When a zinc selenide lens of diameter=1″, and focal length=1″ is used to collimate the output of a quantum cascade laser, the lens is placed with its focal plane at the emission aperture of the laser. Because the divergence of the laser output is greater than the numerical aperture of the lens, some light is lost at the lens extremities due to aperture clipping. While the amount of light lost may be as high as 30% of the laser output, this has been tolerated in published systems. This can be even more problematic for lasers which operate with transverse modes. In systems running with excited transverse modes, a greater percentage of optical energy is off-axis and lost at the lens aperture.

Accordingly, it is very desirable to provide for improved coupling between a mid-IR collimation lens and quantum well gain medium based lasers. First, it is desirable to improve matching of the numerical aperture such that the lens can receive the entire output of the laser. Second, it is highly desirable to reduce the laser energy which is off-axis and susceptible to losses at system apertures (high spatial frequency filtering/clipping). Lasers having a greater portion of energy on-axis can be more effectively coupled to lenses having a numerical aperture less than 1.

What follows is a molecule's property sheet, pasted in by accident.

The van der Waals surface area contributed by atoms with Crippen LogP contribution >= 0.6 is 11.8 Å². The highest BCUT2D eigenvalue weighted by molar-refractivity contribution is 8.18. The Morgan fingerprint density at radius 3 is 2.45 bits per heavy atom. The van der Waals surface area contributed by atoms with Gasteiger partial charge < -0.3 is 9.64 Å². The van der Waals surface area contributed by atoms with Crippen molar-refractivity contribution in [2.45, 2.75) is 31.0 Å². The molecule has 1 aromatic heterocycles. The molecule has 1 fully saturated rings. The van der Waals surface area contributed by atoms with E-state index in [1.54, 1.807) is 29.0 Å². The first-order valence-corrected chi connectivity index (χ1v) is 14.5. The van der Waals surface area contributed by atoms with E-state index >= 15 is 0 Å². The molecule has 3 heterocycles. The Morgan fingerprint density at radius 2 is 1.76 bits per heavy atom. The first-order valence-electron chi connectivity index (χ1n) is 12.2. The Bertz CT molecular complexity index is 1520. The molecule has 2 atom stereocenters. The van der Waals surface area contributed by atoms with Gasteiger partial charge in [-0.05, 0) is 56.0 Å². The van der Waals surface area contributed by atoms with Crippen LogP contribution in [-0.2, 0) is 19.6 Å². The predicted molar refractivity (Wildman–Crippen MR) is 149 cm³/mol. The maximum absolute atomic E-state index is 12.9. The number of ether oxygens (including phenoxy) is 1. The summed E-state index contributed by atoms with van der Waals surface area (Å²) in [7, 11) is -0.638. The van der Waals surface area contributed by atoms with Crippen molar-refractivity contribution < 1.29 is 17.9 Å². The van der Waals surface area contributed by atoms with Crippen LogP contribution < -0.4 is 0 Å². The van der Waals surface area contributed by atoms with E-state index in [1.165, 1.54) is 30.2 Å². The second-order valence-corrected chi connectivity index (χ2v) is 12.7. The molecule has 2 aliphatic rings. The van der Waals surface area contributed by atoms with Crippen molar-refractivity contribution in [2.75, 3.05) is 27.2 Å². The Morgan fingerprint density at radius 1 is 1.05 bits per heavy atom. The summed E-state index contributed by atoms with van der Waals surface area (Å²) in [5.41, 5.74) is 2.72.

Due partly to materials limits, manufacturing processes available, and industrial experience in IR arts, it has been heretofore impossible to realize mid-IR singlets with numerical aperture greater than about 0.6. For most optical IR systems, this is not a problem as the physical nature of common IR systems does not demand lenses with such performance characteristics. Until the arrival of unipolar quantum well optical sources having characteristic highly divergent mid-IR output beams, and further the arrival of new applications in view of this particular source, there has been little or no effort to discover new devices characterized as high numerical aperture, short focal length, mid-IR lenses, and any such efforts have failed; and indeed left a great and unfulfilled need. This is clearly evidenced as skilled practitioners regularly choose inferior output couplings—i.e. those available.

Examples of infrared lenses available commercially include those described in the literature as follows:

Newport Corporation catalog pages including IR lenses describes AMTIR-1 low cost NIR to Mid-IR lenses arranged as singlets in 1″ configurations. These lenses have a low NA or F/# no better than 1.